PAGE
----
The present calculation methods for shear and torsion in prestressed hollow core slabs add stresses from various influences without taking into account deformations and compatibility, the softening of cracking concrete, or restraint at the boundaries; therefore, they are most likely conservative. The main purpose of this work is to establish three-dimensional finite element models, which can be used both to analyse the effect of parameters that influence the shear and torsion response and to be included in global models of complete floors. An important aspect was therefore to simplify the models to avoid time-consuming analyses. Coarse meshes with solid elements were combined with beam elements. The established models were validated by simulating a series of full-scale tests conducted on both 200 mm and 400 mm thick hollow core units subjected to various combinations of shear and torsion. In general, although very coarse meshes were used, the finite element analyses of the tests succeeded in describing the overall behaviour, crack pattern, failure mode, and maximum load, with a reasonably good agreement. 

Structural Concrete, Vol. 8, no. 1, March 2007

Integral abutment bridge concept applied to the rehabilitation of a simply supported concrete structure

B. Briseghella, University of Architecture in Venice, Italy
T. Zordan, University of Architecture in Venice, Italy

A case study aiming to transform a simply supported pre-stressed concrete flyover into a frame structure throughout its full length, through refurbishment, is presented. Hogging moment resistance is achieved at the piers by the construction of a rigid transverse cast-in-place concrete diaphragm connected to the piers and to the beams of adjacent bays, in an attempt to fulfil the requirements of the integral abutment bridge (IAB) concept specified. All former bearings and expansion joints are eliminated resulting in an improved durability of the structure and greater comfort for the users. According to the IAB concept, hogging moment resistance is obtained by the flow of tensile forces through the concrete slab thanks to an increased ratio of reinforcement and the transmission of compressive forces directly through the concrete. Shear transmission is ensured by the installation of a convenient number of concrete-to-concrete shear studs on the webs of each of the beams forming the deck. Experimental tests were used to investigate the behaviour of shear studs. The possibility of making a simply supported deck continuous for a certain length depends on the soil-structure interaction and, consequently, on a wide number of parameters, varying from case to case, that will not be investigated in the present paper.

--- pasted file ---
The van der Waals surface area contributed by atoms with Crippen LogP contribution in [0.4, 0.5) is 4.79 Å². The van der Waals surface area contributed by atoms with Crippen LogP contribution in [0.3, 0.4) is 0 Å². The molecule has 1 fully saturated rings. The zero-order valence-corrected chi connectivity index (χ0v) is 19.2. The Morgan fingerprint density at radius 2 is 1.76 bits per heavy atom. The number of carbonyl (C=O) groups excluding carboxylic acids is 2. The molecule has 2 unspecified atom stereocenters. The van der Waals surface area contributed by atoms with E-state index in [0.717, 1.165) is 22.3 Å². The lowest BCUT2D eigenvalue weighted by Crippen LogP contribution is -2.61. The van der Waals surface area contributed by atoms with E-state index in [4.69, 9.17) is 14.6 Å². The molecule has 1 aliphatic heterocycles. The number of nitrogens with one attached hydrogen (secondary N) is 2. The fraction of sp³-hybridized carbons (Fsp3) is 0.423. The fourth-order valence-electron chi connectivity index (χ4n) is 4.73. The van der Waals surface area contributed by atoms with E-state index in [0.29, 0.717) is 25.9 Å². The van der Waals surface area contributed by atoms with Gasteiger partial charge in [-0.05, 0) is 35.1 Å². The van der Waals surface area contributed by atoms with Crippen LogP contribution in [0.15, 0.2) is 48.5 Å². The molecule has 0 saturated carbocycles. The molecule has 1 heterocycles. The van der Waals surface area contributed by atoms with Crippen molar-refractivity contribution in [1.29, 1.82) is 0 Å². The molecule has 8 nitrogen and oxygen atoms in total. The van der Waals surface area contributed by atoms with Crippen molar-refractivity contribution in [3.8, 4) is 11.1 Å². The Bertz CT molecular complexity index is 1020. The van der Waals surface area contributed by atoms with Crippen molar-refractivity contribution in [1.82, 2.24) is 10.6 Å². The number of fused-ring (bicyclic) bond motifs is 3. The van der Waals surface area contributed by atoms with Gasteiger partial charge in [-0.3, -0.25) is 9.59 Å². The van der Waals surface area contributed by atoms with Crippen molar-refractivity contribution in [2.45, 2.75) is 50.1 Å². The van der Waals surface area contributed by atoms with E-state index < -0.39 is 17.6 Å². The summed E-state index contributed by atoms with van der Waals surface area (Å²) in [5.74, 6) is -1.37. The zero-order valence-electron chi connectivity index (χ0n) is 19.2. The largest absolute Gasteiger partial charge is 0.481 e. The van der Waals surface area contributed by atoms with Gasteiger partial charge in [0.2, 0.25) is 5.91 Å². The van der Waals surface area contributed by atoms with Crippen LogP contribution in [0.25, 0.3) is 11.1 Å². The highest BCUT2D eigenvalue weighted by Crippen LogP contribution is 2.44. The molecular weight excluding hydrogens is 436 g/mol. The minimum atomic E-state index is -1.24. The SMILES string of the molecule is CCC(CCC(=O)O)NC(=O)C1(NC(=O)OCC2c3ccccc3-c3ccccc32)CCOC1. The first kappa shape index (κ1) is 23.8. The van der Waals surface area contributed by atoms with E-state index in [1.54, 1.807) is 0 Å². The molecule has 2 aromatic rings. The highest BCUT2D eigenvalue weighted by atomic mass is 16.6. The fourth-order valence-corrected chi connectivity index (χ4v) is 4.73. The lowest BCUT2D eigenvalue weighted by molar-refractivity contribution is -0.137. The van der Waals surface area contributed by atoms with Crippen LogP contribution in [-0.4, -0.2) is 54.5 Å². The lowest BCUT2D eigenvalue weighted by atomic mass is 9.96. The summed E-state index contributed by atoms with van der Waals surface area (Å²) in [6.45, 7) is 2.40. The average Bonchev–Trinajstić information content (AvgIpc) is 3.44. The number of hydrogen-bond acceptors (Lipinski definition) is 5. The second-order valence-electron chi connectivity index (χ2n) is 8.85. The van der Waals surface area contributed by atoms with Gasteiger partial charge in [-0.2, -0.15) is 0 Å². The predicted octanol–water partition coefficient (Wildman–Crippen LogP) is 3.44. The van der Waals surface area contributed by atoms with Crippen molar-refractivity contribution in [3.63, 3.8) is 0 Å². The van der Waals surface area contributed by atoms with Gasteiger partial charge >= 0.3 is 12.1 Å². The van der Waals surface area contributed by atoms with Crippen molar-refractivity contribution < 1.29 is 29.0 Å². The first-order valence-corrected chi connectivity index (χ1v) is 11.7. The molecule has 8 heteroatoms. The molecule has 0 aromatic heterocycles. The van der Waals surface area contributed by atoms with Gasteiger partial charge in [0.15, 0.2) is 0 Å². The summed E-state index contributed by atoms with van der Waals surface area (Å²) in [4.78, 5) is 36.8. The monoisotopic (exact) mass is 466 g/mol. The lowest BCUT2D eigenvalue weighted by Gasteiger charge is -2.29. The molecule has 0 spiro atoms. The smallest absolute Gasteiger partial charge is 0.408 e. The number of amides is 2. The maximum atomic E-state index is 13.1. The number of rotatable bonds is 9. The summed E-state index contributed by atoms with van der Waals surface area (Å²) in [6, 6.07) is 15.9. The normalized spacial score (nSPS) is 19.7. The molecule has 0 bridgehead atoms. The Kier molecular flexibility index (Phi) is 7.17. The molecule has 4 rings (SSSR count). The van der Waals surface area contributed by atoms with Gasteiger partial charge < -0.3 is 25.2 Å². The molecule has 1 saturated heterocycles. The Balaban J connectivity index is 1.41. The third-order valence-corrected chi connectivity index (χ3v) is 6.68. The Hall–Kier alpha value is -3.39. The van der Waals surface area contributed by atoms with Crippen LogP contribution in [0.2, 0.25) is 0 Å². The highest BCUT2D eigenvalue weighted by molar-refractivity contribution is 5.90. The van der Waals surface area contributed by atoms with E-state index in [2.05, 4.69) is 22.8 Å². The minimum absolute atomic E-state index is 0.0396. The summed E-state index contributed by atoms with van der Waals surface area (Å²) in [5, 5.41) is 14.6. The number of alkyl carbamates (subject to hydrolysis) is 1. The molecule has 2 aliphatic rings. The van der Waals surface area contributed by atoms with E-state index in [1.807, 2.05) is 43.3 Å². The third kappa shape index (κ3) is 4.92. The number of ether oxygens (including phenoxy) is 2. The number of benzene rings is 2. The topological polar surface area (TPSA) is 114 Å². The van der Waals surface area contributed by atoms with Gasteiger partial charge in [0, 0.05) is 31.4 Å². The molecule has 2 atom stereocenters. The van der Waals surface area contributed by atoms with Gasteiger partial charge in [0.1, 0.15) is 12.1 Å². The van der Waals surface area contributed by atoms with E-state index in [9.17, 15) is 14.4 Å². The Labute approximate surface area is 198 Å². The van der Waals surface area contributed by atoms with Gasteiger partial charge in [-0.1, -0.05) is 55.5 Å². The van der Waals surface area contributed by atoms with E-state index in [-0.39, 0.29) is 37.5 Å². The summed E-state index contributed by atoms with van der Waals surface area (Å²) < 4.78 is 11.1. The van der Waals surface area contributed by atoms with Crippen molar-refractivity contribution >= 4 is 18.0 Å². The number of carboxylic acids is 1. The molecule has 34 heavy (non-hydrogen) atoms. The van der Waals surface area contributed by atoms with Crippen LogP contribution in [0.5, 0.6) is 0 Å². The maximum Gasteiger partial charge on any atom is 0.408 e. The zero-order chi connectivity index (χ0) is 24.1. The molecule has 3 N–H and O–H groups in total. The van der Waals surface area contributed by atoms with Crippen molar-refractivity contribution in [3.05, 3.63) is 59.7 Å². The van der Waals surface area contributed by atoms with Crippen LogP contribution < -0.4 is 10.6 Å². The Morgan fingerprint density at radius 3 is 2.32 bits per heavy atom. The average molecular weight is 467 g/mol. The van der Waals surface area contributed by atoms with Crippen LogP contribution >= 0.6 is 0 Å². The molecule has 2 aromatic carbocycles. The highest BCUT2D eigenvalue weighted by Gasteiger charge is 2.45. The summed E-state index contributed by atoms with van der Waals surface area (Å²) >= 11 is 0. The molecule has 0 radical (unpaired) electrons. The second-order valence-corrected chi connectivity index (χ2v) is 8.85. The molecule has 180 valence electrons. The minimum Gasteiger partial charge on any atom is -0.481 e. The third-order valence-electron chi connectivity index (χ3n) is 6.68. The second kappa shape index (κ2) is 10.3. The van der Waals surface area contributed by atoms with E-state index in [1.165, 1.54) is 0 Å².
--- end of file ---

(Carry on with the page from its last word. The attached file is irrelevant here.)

Structural Concrete, Vol. 8, no. 1, March 2007

Metallic fabric jackets: an innovative method for seismic retrofitting of substandard RC prismatic members

G. E. Thermou, Demokritus University of Thrace, Greece 
S. J. Pantazopoulou, Demokritus University of Thrace, Greece 

This paper presents the results of a recent experimental research study where metallic (high-strength steel cord) fabric jackets (MF jackets) were utilised for the seismic upgrading of substandard reinforced concrete members. The proposed intervention method and its practical application are described in detail. Specimens were cantilevers with a square cross-section, representing a typical building column at half scale. The length of the test region corresponded to half the span of a typical storey building column under lateral sway. Due to lack of adequate seismic detailing the specimens were susceptible to various modes of failure such as web shear failure, buckling of compression reinforcement or failure in the lap splice region. The as-built specimens were first damaged up to failure after being subjected to combined axial loading and cyclic lateral displacement reversals simulating seismic loading. In the next phase, specimens were retrofitted with both composite and metallic fabric jackets and then tested again under the same load history. The results of this preliminary experimental research programme show that the metallic fabric jackets performed in an excellent way compared to glass- and carbon-fibre reinforced polymer jackets, increasing substantially both the strength and the deformation capacity of the repaired members. The excellent mechanical performance of the metallic fabrics combined with many of the advantages of the synthetic wraps (easy handling, no change in member dimensions) and the intrinsic favourable properties of steel (fire resistance), underline the potential of this novel material in repair/strengthening of reinforced concrete as an alternative option for jacketing applications.